Similarly, Miller and Starr state that “․ if the owner is entitled to recover the liquidated damages from the contractor, the contractor's surety is also liable to the owner for the same amount of damages ․” (1 Miller & Starr, Current Law of Cal. Real Estate (rev. ed. 1975) § 8.25, p. 363, fn. omitted [hereafter Miller & Starr] ), but they cite two cases which do not wholly support this proposition. In the first, London Guar. & Acc. Co.v. Las Lomitas School Dist. (1961) 191 Cal.App.2d 423, 12 Cal.Rptr. 598, the completing surety was held liable for liquidated damages, but the dispute was about whether substantial evidence supported the trial court's findings of fault on the part of the surety for the delay and whether another factual finding supported the judgment. There was no discussion of the legal question here under consideration. (Id., at pp. 425–426, 12 Cal.Rptr. 598.) In the other (Dunne Inv. Co. v. Empire State S. Co. (1915) 27 Cal.App. 208, 150 P. 405), the surety bond expressly incorporated the contract and expressly provided the surety would pay liquidated damages in the event that the contractor failed to complete the building on time. (Id., at p. 212, 150 P. 405.)
We find no authority supporting the proposition that the giving of a performance bond ipso facto subjects the completing surety to liability for liquidated damages provided for in the contract between the contractor and the obligee. To determine whether the completing surety is liable in such a case, the court must look to the contract and to the bond.
Surety contracts are construed according to the same rules that govern interpretation of all contracts. (U.S. Leasing Corp. v. DuPont (1968) 69 Cal.2d 275, 284, 70 Cal.Rptr. 395, 444 P.2d 65; 1 Witkin, Summary of Cal. Law (8th ed. 1973) Contracts, § 521, p. 444 [hereafter Witkin].) Civil Code section 1642 provides: “Several contracts relating to the same matters, between the same parties, and made as parts of substantially one transaction, are to be taken together.” This language has been broadened by judicial construction, so that it has been applied to several writings, even though they are not “contracts,” for example. “Nor is the statute limited to contracts signed by the same parties and identifying the same subject matter. It applies to ‘instruments,’ ‘papers' and ‘contracts,’ whether they expressly refer to each other or it appears from extrinsic evidence that they were executed as part of one transaction. [Citations.]” (Witkin, supra, Contracts, § 525, pp. 447–448.)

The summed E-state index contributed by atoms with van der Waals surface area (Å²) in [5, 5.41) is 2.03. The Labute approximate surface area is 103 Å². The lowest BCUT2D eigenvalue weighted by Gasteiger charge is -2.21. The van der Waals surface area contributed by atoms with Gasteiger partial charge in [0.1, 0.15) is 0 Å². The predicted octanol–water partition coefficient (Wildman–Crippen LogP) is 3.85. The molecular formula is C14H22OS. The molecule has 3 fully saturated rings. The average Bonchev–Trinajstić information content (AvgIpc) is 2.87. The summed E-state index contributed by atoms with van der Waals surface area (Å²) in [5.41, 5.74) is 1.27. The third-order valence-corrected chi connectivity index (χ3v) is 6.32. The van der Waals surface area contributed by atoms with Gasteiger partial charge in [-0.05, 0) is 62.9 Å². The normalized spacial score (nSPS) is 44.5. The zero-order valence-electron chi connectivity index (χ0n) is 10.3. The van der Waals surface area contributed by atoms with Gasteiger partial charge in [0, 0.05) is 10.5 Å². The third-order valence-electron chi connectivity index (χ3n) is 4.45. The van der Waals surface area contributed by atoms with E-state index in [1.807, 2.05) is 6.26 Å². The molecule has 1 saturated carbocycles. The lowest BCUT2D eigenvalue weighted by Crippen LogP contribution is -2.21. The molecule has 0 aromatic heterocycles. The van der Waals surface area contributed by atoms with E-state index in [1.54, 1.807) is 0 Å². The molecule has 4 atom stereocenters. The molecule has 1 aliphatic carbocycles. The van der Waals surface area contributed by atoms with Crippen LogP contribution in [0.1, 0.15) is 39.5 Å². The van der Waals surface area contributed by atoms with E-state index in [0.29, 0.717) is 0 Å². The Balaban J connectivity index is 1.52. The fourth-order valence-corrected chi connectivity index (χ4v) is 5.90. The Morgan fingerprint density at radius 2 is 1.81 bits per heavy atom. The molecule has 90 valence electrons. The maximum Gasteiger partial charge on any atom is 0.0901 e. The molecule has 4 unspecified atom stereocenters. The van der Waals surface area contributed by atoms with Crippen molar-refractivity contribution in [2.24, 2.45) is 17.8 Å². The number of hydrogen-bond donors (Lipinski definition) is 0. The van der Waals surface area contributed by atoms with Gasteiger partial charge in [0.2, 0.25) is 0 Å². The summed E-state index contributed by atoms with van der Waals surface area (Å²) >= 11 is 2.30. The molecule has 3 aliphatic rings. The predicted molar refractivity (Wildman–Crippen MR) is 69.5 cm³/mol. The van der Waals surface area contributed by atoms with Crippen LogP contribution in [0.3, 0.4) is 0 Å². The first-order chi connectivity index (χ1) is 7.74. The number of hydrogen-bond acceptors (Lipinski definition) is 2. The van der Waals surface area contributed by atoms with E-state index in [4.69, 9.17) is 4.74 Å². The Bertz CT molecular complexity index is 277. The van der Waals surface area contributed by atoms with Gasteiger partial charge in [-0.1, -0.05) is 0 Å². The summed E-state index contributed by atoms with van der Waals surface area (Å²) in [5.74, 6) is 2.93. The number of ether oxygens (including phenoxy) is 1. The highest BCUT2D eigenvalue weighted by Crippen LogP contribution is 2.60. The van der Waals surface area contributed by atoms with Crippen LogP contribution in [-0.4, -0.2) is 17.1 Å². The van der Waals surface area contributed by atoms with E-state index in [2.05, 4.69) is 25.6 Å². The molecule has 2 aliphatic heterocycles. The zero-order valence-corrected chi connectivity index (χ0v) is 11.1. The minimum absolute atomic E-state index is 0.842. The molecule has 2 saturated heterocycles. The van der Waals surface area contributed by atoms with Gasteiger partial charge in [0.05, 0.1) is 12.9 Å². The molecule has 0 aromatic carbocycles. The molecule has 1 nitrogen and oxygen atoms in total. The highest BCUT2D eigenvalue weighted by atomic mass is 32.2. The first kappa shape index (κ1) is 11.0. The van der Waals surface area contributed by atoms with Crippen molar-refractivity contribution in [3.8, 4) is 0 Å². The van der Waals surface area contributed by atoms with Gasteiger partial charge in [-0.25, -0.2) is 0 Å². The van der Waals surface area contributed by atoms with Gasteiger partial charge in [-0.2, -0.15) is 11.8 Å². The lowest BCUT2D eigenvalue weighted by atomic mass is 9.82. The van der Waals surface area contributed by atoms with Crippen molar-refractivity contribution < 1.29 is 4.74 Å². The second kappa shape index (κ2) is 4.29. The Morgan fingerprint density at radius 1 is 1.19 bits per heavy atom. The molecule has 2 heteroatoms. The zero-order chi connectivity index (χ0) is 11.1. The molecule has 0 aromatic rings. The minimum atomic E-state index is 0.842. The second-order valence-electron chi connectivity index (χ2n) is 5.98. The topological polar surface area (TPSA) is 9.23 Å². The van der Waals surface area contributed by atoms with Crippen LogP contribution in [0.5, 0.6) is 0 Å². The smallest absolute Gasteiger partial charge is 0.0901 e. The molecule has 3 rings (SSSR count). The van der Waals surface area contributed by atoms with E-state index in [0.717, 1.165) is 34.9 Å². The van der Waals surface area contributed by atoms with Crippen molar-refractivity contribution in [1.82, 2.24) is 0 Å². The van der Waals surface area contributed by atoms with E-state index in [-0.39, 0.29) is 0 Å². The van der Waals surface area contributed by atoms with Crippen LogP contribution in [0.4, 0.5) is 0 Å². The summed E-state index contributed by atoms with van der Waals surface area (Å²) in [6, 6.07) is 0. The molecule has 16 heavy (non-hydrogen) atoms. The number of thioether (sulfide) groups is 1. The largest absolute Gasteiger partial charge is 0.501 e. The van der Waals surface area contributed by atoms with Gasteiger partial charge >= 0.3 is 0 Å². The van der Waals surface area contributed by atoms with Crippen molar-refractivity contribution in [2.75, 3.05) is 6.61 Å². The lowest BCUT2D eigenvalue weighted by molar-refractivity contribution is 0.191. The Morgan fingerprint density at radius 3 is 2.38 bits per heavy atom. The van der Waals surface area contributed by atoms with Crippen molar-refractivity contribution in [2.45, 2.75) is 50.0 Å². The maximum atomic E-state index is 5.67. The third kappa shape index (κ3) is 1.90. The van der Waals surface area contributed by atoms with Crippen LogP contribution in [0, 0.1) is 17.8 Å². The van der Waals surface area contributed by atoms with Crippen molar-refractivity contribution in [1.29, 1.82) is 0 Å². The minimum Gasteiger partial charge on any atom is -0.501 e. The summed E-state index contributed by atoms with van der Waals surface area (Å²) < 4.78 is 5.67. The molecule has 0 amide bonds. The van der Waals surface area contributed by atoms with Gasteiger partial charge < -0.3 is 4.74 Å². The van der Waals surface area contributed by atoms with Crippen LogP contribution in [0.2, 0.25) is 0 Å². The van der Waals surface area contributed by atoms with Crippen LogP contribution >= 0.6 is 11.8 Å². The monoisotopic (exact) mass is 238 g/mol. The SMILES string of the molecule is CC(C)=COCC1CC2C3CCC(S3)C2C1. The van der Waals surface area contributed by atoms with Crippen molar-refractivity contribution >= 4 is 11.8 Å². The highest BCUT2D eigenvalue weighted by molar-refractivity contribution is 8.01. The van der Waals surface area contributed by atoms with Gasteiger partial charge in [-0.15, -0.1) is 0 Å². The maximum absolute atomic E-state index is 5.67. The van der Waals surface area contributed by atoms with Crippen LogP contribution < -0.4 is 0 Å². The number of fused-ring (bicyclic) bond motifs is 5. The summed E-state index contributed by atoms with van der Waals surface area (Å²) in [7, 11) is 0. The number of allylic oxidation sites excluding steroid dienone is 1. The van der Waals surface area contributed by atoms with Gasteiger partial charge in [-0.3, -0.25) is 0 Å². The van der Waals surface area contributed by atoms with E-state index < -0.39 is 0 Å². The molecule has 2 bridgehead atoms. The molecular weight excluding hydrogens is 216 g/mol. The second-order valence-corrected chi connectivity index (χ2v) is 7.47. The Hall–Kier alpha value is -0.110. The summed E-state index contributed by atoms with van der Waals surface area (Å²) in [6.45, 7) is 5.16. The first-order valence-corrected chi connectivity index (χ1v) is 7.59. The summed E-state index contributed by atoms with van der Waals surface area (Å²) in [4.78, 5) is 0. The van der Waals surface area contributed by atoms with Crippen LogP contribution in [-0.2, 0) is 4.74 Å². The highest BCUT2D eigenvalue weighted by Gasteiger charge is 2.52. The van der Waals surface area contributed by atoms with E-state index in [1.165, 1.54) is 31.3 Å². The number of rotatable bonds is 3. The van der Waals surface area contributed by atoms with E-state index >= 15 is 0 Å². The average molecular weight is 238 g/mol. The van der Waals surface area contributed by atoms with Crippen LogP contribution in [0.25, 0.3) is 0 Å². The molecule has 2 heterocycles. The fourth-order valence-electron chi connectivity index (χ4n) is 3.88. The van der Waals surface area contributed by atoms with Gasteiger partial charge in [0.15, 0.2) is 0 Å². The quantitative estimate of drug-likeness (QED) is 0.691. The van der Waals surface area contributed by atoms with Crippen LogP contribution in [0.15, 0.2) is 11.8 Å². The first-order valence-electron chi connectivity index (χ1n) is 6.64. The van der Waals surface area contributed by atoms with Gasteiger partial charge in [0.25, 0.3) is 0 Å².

Thus, as a general rule, a contract performance bond will be read with the contract. “Since the express purpose of the contract performance bond is to secure the performance of the specified contract, it is obvious that the bond and the contract ․ should be construed together—this for the obvious reason that when a party enters into a contract to do certain work on certain terms, and procures a surety to guarantee the faithful performance of the work, the surety necessarily contracts with reference to the contract as made; otherwise it would not know what obligation it was assuming. And this is particularly so where the bond expressly declares that the contract is made a part of the bond and the terms of the contract are incorporated into the bond. [¶] Otherwise stated, the liability of a surety on a contractor's performance bond does not rest solely on the terms of the bond, but grows out of and is dependent upon the terms of the contractor's contract, for the obvious reason that there can be no obligation on the part of the surety unless there has been a default by the contractor on his contract.” (Couch, supra, § 47:20, pp. 240–242, fns. omitted.)
However, it does not follow from the fact that the contract and bond should be construed together that a performance bond necessarily guarantees performance of all covenants and agreements contained in the contract. This was the holding in Crane Co. v. Borwick Trenching Corp., Ltd. (1934) 138 Cal.App. 319, 32 P.2d 387. Borwick agreed to furnish and install pipe for a water association and to furnish a performance bond. The surety gave a bond guaranteeing that Borwick would “faithfully perform the work contracted to be performed under said contract, ․” (Id., at p. 321, 32 P.2d 387, original emphasis.) After the work was completed, a material supplier sought to recover the cost of its goods from the surety. The Court of Appeal held that the bond did not secure such payment. It reasoned that although there was an implied covenant in the contract to pay for materials, “[t]urning to the bond involved here, however, we do not find a guarantee on the part of the surety that all the covenants and agreements of the contracts will be performed, but only the undertaking that the contractor ‘shall faithfully perform the work contracted to be performed ’.” (Id., at p. 323, 32 P.2d 387, original emphasis.)